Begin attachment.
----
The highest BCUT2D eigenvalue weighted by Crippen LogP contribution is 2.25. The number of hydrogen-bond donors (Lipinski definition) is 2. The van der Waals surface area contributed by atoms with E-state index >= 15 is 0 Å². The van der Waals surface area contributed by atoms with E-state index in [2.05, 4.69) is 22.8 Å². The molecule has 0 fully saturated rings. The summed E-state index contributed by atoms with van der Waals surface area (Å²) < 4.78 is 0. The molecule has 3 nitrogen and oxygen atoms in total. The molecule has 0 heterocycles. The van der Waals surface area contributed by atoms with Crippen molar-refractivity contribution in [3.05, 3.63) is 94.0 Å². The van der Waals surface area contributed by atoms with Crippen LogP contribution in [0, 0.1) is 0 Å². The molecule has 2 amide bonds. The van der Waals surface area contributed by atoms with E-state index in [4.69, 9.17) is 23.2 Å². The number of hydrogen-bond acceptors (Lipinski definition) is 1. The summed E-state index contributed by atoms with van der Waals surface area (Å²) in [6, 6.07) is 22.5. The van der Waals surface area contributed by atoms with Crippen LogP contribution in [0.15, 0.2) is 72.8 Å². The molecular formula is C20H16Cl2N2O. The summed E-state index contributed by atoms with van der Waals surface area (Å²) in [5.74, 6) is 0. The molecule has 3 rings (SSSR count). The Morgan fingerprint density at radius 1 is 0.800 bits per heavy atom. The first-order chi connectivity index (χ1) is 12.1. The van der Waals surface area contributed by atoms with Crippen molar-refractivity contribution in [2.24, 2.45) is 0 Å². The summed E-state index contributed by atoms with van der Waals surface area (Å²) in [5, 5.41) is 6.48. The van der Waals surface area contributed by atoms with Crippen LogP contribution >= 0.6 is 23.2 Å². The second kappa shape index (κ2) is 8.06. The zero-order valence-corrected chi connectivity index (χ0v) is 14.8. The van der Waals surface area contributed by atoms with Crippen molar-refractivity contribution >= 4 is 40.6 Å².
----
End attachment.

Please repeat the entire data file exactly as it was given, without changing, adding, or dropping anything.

The highest BCUT2D eigenvalue weighted by Crippen LogP contribution is 2.25. The number of hydrogen-bond donors (Lipinski definition) is 2. The van der Waals surface area contributed by atoms with E-state index >= 15 is 0 Å². The van der Waals surface area contributed by atoms with E-state index in [2.05, 4.69) is 22.8 Å². The molecule has 0 fully saturated rings. The summed E-state index contributed by atoms with van der Waals surface area (Å²) < 4.78 is 0. The molecule has 3 nitrogen and oxygen atoms in total. The molecule has 0 heterocycles. The van der Waals surface area contributed by atoms with Crippen molar-refractivity contribution in [3.05, 3.63) is 94.0 Å². The van der Waals surface area contributed by atoms with Crippen LogP contribution in [0, 0.1) is 0 Å². The molecule has 2 amide bonds. The van der Waals surface area contributed by atoms with E-state index in [4.69, 9.17) is 23.2 Å². The number of hydrogen-bond acceptors (Lipinski definition) is 1. The summed E-state index contributed by atoms with van der Waals surface area (Å²) in [6, 6.07) is 22.5. The van der Waals surface area contributed by atoms with Crippen LogP contribution in [0.15, 0.2) is 72.8 Å². The molecular formula is C20H16Cl2N2O. The summed E-state index contributed by atoms with van der Waals surface area (Å²) in [5.74, 6) is 0. The molecule has 3 rings (SSSR count). The Morgan fingerprint density at radius 1 is 0.800 bits per heavy atom. The first-order chi connectivity index (χ1) is 12.1. The van der Waals surface area contributed by atoms with Crippen molar-refractivity contribution in [2.24, 2.45) is 0 Å². The summed E-state index contributed by atoms with van der Waals surface area (Å²) in [5, 5.41) is 6.48. The van der Waals surface area contributed by atoms with Crippen LogP contribution >= 0.6 is 23.2 Å². The second kappa shape index (κ2) is 8.06. The zero-order valence-corrected chi connectivity index (χ0v) is 14.8. The van der Waals surface area contributed by atoms with Crippen molar-refractivity contribution >= 4 is 40.6 Å².